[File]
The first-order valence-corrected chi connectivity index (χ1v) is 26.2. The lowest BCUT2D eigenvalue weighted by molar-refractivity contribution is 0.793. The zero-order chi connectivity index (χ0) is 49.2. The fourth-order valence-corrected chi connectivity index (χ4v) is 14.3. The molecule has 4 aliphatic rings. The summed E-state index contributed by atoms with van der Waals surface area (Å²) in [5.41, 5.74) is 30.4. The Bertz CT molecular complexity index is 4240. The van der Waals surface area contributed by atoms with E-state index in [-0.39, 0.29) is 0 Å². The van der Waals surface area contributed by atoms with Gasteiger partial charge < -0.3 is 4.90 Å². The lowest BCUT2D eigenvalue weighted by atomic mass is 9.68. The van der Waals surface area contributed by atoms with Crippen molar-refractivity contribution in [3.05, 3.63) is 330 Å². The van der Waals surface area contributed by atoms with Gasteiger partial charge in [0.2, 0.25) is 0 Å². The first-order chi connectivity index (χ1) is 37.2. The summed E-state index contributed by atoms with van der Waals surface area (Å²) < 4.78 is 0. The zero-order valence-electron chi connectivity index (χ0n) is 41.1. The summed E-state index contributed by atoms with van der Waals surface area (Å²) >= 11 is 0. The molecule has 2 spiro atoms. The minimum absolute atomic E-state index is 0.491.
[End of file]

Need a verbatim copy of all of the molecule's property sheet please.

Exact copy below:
The first-order valence-corrected chi connectivity index (χ1v) is 26.2. The lowest BCUT2D eigenvalue weighted by molar-refractivity contribution is 0.793. The zero-order chi connectivity index (χ0) is 49.2. The fourth-order valence-corrected chi connectivity index (χ4v) is 14.3. The molecule has 4 aliphatic rings. The summed E-state index contributed by atoms with van der Waals surface area (Å²) in [5.41, 5.74) is 30.4. The Bertz CT molecular complexity index is 4240. The van der Waals surface area contributed by atoms with E-state index in [-0.39, 0.29) is 0 Å². The van der Waals surface area contributed by atoms with Gasteiger partial charge < -0.3 is 4.90 Å². The lowest BCUT2D eigenvalue weighted by atomic mass is 9.68. The van der Waals surface area contributed by atoms with Crippen molar-refractivity contribution in [3.05, 3.63) is 330 Å². The van der Waals surface area contributed by atoms with Gasteiger partial charge in [0.2, 0.25) is 0 Å². The first-order chi connectivity index (χ1) is 37.2. The summed E-state index contributed by atoms with van der Waals surface area (Å²) < 4.78 is 0. The zero-order valence-electron chi connectivity index (χ0n) is 41.1. The summed E-state index contributed by atoms with van der Waals surface area (Å²) >= 11 is 0. The molecule has 2 spiro atoms. The minimum absolute atomic E-state index is 0.491.